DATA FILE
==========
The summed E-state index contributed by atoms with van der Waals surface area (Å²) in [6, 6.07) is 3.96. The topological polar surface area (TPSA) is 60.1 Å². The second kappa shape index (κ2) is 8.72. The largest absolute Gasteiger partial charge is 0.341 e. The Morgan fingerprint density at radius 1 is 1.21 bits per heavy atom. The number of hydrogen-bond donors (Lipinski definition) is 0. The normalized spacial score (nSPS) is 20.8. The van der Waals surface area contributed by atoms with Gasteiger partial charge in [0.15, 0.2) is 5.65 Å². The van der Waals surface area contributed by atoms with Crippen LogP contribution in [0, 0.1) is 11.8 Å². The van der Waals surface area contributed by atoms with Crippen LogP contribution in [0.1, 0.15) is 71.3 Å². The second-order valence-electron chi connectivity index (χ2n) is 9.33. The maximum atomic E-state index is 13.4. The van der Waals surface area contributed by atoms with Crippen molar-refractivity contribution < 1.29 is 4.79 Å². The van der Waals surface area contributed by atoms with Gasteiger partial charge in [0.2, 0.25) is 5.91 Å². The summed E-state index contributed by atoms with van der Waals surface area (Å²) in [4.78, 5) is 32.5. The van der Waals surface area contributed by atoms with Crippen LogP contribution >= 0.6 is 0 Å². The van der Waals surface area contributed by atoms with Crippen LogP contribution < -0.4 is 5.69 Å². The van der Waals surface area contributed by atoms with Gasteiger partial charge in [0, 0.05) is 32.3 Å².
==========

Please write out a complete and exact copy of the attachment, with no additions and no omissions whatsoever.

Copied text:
The summed E-state index contributed by atoms with van der Waals surface area (Å²) in [6, 6.07) is 3.96. The topological polar surface area (TPSA) is 60.1 Å². The second kappa shape index (κ2) is 8.72. The largest absolute Gasteiger partial charge is 0.341 e. The Morgan fingerprint density at radius 1 is 1.21 bits per heavy atom. The number of hydrogen-bond donors (Lipinski definition) is 0. The normalized spacial score (nSPS) is 20.8. The van der Waals surface area contributed by atoms with Gasteiger partial charge in [0.15, 0.2) is 5.65 Å². The van der Waals surface area contributed by atoms with Crippen LogP contribution in [0, 0.1) is 11.8 Å². The van der Waals surface area contributed by atoms with Crippen LogP contribution in [0.1, 0.15) is 71.3 Å². The second-order valence-electron chi connectivity index (χ2n) is 9.33. The maximum atomic E-state index is 13.4. The van der Waals surface area contributed by atoms with Crippen molar-refractivity contribution < 1.29 is 4.79 Å². The van der Waals surface area contributed by atoms with Gasteiger partial charge in [0.2, 0.25) is 5.91 Å². The summed E-state index contributed by atoms with van der Waals surface area (Å²) in [4.78, 5) is 32.5. The van der Waals surface area contributed by atoms with Crippen LogP contribution >= 0.6 is 0 Å². The van der Waals surface area contributed by atoms with Crippen LogP contribution < -0.4 is 5.69 Å². The van der Waals surface area contributed by atoms with Gasteiger partial charge in [0, 0.05) is 32.3 Å².